Fathi Salem

Professor

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Biography

Dr. Salem’s current research interests include: Neural Networks and Learning Systems, Blind Signal Deconvolution and Extraction, Dynamical Systems and Chaos, Integrated CMOS Sensing and Processing. He was the Chairman of the IEEE Technical Committee on Real-Time Control Computing and Signal Processing (1994–1996). He was the Chairman of the CAS Technical Committee on Neural Systems and Their Applications (1997–1998). He served on the IEEE Neural Network Council (1999–2000), and was the first Vice President of the IEEE Neural Network Council for Technical Activities (1999–2001). He was the Guest Co-Editor of the IEEE-CAS Special Issue on Bifurcations and Chaos in Circuits and Systems July 1988 (with T. Matsumoto), the Special Issue on Micro-Electronic Hardware Implementation of Soft Computing: Neural and Fuzzy Networks with Learning, Journal of Computers and Electrical Engineering, July 1999 (with T. Yamakawa), and the Special Issue on Digital and Analog Arrays, in the Journal of Circuits, Systems, and Computers, August 1999 (with M. Ahmadi). He was the recipient of the IEEE CAS Golden Jubilee Award (1999), the IEEE Third Millennium Award (2000), and The CAS Darlington Best Paper Award (2001).With a team of students, he also received the U.S. Semiconductor Research Corporation (SRC) Phase II Finalist Award (2000). He was a Distinguished Lecturer of the IEEE CAS Society in 2000–2001. He was an Associate Editor and Guest Editor for numerous IEEE and other transactions including the IEEE Circuits and Systems, IEEE Neural Networks, the Journal of Circuits, Systems, and Computers, and the Journal of Computer and Electrical Engineering. He was the Chairman of the Engineering Foundation Conference on Qualitative Methods for Nonlinear Dynamics. He served in several capacities in several conferences including the General Chair of the IEEE Midwest Symposium on Circuits and Systems in Lansing, MI, in 2000.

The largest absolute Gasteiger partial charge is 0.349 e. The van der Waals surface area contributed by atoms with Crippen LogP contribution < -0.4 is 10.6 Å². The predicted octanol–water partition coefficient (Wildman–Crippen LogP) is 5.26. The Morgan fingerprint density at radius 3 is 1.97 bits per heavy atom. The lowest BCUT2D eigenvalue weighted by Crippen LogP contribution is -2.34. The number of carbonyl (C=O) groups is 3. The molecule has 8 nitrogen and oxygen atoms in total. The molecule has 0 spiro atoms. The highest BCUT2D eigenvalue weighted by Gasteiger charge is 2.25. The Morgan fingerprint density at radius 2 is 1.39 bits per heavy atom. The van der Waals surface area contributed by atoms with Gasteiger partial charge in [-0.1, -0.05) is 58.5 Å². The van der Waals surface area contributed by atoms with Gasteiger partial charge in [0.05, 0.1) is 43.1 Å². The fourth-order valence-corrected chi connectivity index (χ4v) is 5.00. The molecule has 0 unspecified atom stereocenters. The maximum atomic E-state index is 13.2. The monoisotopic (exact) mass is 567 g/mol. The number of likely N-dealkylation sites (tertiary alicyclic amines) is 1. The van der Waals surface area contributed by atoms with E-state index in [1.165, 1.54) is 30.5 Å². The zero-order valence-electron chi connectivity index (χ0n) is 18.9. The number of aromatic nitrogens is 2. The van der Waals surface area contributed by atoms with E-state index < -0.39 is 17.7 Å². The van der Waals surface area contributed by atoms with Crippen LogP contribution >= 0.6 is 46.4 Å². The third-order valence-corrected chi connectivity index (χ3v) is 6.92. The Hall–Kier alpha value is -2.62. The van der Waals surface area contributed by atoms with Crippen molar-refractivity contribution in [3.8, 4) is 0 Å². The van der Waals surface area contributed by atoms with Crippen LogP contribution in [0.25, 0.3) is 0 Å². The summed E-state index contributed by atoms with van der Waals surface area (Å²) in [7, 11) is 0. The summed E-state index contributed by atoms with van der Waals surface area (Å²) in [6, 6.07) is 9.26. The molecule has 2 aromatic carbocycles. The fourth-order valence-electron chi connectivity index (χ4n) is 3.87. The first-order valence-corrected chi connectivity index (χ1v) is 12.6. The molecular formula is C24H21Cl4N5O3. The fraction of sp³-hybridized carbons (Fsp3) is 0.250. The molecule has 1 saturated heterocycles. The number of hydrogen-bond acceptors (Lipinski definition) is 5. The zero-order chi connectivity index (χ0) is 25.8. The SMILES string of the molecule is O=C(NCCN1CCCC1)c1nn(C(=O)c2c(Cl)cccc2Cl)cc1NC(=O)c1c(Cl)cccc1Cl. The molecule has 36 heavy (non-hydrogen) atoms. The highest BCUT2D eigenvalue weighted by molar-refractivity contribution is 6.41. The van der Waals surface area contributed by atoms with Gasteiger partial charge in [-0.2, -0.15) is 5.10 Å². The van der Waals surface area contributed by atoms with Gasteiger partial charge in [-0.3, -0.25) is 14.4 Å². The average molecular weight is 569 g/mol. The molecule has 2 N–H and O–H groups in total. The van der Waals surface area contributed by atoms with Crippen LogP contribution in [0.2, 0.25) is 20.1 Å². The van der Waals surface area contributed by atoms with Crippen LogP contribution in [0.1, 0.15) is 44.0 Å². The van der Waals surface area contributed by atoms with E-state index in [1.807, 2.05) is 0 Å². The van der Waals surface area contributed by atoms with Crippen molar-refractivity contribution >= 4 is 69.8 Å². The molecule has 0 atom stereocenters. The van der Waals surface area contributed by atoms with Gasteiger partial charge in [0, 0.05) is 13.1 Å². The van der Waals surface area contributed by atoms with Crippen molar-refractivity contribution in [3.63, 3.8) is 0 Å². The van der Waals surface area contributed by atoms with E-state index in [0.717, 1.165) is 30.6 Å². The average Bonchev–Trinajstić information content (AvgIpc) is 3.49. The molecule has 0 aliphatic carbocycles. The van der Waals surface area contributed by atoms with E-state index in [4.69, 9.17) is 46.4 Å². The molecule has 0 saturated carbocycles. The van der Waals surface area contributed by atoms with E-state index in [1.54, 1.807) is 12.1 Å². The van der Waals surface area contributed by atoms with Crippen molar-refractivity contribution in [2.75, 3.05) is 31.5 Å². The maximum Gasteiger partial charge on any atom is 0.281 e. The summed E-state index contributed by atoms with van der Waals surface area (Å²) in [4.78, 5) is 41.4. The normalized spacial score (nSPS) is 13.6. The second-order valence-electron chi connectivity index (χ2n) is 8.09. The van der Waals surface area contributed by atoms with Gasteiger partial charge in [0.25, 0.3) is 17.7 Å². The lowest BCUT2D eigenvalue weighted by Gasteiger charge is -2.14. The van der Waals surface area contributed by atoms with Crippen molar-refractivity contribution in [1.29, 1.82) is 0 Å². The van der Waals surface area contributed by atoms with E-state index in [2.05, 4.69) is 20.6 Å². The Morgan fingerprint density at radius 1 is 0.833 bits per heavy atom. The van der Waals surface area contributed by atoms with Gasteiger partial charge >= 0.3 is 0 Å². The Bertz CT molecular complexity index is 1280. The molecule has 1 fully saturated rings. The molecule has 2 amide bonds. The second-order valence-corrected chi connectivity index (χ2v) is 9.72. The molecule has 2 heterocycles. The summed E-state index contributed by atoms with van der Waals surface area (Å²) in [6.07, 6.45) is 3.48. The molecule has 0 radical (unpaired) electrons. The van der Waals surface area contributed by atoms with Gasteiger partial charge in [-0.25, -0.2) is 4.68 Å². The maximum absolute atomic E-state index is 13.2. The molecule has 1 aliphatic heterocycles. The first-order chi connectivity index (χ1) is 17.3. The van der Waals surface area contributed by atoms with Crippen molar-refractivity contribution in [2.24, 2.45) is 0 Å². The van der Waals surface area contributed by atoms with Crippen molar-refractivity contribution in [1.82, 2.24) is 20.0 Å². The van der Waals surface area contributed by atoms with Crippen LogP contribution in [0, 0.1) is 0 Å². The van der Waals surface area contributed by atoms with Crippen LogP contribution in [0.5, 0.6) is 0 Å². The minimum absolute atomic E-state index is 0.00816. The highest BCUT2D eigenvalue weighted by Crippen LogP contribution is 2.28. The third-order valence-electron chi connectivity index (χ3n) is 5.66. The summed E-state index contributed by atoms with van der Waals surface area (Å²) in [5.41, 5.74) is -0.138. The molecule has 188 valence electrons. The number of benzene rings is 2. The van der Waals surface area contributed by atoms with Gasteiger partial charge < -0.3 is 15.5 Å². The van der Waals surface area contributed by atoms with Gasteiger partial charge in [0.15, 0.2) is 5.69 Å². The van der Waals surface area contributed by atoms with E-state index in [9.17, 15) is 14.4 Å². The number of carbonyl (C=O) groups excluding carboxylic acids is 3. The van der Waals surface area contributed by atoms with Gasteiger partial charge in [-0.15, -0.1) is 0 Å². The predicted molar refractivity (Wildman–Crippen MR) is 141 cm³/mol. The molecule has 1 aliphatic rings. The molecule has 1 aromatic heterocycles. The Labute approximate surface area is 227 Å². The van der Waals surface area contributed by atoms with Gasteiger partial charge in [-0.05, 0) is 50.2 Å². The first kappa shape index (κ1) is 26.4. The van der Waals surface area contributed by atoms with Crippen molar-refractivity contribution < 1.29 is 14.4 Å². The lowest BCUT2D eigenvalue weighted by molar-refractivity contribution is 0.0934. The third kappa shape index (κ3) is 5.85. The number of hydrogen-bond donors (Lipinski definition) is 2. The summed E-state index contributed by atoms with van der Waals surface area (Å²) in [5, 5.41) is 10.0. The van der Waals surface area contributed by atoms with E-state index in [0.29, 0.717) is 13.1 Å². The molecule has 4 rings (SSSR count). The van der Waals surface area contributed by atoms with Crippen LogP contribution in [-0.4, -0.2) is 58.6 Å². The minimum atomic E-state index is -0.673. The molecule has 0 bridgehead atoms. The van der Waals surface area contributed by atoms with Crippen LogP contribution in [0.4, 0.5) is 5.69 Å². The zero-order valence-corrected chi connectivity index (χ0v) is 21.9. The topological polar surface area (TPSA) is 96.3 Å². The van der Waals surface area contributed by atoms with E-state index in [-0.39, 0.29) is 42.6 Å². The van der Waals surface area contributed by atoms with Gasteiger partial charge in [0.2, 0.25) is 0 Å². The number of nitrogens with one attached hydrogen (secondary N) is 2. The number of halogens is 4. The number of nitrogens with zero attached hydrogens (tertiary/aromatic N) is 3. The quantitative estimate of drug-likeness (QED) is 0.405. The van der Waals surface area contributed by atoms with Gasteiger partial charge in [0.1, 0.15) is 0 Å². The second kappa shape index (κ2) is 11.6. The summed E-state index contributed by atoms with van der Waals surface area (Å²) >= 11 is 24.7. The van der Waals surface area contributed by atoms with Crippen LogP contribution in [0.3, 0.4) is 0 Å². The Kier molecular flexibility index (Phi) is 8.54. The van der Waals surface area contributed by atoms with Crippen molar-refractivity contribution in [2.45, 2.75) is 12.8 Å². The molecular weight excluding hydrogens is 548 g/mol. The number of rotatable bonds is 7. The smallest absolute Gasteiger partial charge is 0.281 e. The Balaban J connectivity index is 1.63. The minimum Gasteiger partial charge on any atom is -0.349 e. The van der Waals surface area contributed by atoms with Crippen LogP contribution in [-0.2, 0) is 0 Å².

He was a Visiting Professor at UC, Berkeley (1983), the California Institute of Technology, Pasadena (1992), and the University of Minnesota, Twin Cities (1993). He joined MSU in 1985 and has been a Professor since1991. He has worked and consulted for several companies including General Motors, Ford, Smith’s Industries, Intersignal, IC Tech Inc., and Clarity LLC. He has authored more than 200 technical papers, and co-edited the textbook (Dynamical Systems Approaches to Nonlinear Problems in Circuits and Systems, (SIAM, 1988). He is a co-inventor of more than 14 patents on adaptive nonlinear signal processing, neural networks, and sensors.